I think there is a potential way out of this dilemma, in what the neuroscientist David Chalmers coined “the hard problem of consciousness.” This is the idea that even if we explained every mechanism in the brain that translates into the subjective experience of thought and emotion… why does it translate into a subjective experience at all? If we’re pure objects in a purely objective world, if the world is made of quanta… why are there qualia? Why would a clockwork universe include an abstract sense of self?
I see two explanations for subjectivity as a phenomenon. One is dualism, which in the philosophy of mind means that some aspect or aspects of mind exist independent of the body, non-physically (meta physically). The other is panpsychism, or panexperientialism, which means that there is an underlying unity between qualification and quantification, subjective and objective, mind and body, and that therefore the whole universe experiences phenomena in some subjective way, whether or not it’s recognizable as conscious or cognitive in a human sense.
I prefer panexperientialism for two reasons. One, because it hews more closely to Occam’s Razor and I like the elegance of that. Two, because I find it easier in this model to justify a participatory role for us in causation that is physically undetectable (since the influence of the psychological value mechanism on the course of events would be embedded within physics and not acting as an outside force on physics that should in theory produce noticeable deviations in physical observations).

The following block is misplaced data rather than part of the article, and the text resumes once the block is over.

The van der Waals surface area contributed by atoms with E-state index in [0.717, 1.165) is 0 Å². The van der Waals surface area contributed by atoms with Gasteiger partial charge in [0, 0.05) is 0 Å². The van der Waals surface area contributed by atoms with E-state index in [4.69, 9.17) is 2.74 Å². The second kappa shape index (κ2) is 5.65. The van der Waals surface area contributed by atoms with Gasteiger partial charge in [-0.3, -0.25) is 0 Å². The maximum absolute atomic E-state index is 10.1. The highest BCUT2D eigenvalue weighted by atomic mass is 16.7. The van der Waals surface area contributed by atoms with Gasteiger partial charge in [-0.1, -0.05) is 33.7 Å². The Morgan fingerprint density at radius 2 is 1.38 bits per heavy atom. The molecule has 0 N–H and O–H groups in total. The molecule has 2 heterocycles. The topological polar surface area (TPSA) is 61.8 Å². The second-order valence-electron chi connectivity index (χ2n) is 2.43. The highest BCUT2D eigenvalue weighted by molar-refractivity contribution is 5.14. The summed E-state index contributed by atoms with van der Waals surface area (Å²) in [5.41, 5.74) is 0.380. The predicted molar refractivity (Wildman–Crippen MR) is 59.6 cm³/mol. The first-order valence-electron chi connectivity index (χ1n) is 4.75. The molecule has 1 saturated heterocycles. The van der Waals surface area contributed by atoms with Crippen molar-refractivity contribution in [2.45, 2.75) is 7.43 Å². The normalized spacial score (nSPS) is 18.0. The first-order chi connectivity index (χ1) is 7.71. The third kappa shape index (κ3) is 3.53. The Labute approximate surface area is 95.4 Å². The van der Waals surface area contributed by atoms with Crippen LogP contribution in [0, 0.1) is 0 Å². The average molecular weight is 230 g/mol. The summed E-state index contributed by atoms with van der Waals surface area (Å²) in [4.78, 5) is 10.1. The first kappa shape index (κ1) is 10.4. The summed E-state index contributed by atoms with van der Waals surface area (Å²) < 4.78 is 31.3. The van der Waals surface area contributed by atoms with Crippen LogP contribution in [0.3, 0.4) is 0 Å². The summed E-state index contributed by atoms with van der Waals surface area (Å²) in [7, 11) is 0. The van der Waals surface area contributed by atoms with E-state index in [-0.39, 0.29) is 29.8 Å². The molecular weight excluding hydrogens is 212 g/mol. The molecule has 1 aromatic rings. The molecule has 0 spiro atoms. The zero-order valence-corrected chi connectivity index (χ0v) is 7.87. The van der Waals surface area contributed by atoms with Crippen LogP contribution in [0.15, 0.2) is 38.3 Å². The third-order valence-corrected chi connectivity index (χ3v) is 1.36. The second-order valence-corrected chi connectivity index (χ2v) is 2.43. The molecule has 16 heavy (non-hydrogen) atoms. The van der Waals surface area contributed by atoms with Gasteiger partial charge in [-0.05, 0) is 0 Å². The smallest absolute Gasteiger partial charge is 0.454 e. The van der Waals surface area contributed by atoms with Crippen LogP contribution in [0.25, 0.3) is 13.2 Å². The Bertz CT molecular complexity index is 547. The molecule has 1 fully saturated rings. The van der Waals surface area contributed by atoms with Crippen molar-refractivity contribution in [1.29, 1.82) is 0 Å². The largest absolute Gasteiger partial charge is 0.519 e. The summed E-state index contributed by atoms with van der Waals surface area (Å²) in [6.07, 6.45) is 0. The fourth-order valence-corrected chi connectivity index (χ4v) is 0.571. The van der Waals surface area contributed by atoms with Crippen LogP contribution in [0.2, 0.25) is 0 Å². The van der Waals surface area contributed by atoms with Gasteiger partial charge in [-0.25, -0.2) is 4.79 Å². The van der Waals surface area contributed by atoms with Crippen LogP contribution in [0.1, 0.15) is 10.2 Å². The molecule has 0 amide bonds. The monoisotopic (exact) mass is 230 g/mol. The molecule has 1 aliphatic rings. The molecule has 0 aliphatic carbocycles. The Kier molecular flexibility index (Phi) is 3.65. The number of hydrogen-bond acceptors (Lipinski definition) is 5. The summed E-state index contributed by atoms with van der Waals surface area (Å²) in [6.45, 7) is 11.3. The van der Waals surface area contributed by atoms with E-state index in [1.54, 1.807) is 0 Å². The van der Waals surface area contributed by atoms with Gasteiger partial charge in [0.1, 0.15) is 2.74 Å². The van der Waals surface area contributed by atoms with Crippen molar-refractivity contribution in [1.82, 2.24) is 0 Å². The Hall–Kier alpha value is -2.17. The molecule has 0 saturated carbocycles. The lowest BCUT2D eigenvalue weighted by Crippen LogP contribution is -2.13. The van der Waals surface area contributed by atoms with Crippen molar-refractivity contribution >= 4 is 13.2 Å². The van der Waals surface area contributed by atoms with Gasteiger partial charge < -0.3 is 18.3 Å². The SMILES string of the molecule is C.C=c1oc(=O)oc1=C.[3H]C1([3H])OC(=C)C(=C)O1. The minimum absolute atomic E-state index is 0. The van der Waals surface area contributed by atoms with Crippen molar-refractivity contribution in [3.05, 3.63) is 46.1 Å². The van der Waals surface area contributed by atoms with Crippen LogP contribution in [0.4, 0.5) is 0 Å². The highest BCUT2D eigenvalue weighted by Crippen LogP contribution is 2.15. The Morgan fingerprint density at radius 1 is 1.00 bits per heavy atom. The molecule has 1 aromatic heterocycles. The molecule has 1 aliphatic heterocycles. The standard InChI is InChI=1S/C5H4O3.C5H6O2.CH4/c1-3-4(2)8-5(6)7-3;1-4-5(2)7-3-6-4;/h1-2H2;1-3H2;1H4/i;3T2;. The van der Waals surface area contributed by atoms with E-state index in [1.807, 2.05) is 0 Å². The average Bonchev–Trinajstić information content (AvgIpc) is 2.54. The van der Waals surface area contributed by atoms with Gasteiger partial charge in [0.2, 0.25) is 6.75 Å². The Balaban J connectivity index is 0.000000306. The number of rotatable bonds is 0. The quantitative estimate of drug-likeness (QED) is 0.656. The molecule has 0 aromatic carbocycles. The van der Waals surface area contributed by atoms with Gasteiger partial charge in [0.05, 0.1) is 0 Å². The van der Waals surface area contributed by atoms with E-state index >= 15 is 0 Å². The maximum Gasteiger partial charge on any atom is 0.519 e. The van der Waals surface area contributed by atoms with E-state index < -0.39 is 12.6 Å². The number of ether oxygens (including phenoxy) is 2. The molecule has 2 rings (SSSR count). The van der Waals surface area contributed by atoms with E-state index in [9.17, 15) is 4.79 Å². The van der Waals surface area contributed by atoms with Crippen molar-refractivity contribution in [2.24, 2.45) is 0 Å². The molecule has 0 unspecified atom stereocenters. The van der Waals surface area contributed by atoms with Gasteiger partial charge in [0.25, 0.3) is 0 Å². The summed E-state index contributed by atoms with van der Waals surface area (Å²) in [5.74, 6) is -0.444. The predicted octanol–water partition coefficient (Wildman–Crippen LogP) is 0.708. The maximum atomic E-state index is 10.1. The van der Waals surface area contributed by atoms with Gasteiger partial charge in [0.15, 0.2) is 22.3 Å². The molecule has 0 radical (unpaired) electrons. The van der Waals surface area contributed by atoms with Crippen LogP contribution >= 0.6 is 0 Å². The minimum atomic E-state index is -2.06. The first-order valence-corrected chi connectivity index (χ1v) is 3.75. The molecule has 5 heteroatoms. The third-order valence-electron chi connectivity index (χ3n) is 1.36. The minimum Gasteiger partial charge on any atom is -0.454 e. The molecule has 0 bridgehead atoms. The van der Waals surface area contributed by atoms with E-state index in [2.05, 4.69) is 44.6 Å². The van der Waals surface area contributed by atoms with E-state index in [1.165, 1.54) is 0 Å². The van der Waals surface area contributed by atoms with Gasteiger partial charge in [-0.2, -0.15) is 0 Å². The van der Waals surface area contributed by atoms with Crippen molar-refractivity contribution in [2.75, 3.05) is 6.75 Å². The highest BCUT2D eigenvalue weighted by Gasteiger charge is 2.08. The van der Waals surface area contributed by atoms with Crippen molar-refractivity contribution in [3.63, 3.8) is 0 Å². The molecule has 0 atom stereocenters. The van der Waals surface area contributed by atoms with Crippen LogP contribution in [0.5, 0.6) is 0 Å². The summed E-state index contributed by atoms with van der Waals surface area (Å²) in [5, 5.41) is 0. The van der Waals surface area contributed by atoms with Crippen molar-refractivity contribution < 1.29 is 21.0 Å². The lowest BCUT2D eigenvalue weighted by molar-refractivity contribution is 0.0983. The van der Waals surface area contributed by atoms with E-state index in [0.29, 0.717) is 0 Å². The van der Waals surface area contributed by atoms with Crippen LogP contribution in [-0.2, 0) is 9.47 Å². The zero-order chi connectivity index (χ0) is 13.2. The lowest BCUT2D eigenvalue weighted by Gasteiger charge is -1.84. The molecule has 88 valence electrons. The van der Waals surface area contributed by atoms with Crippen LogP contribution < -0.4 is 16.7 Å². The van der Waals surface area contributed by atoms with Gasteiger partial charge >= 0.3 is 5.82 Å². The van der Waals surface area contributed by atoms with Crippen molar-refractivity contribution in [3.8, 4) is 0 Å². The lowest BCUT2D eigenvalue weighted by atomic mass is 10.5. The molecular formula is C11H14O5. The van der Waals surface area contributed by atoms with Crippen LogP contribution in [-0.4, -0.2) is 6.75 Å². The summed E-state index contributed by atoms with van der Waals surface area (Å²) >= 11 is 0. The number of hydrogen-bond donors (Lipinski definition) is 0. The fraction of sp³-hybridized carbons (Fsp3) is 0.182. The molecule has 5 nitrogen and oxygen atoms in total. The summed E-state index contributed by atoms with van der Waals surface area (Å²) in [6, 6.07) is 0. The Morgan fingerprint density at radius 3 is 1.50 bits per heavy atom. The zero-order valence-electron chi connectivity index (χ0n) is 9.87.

So I have to admit that at heart I simply reject Harris’ premise. Our universe is not necessarily a strictly determined one. Experimental results always produce some variance, and the accurate readings and laws we derive from them must take into account the law of errors. There is some chaos in the world, some wiggle room. Reality clearly has deep structure, but it isn’t just a streaming video that we watch. A video game has deep structure too, and can also have any number of interactive inflection points.
Yes, we are at the mercy of an unimaginably vast set of complex physical interactions, and our ability to control even our selves within that system is potentially, even likely to be, trivial. But we are a factor, and we operate through that psychological mechanism, that choice of what we worship, what we value.
It’s not the most dignified metaphor, but we’re like a hamster in a ball. Sometimes we get kicked around and can only scramble to keep our balance inside our sealed sphere. But we can also throw our weight around, give our hermetic bubble some angular momentum from the inside, put a little spin on it.
In this way we’re also like a tennis ball — the angle and speed of our ‘spin,’ that is the orientation of our values, will affect the way we bounce when we make contact with solid ground, with hard reality. Our conscious mind, our metacognitive ego, doesn’t willfully cause our behavior moment to moment, Harris is right. But we can mentally and emotionally align our inner selves, such that whatever alignment we choose will impel the spontaneous behavior of our ‘outer’ form in either harmony or discord with the way the physical world likewise compels and constrains us.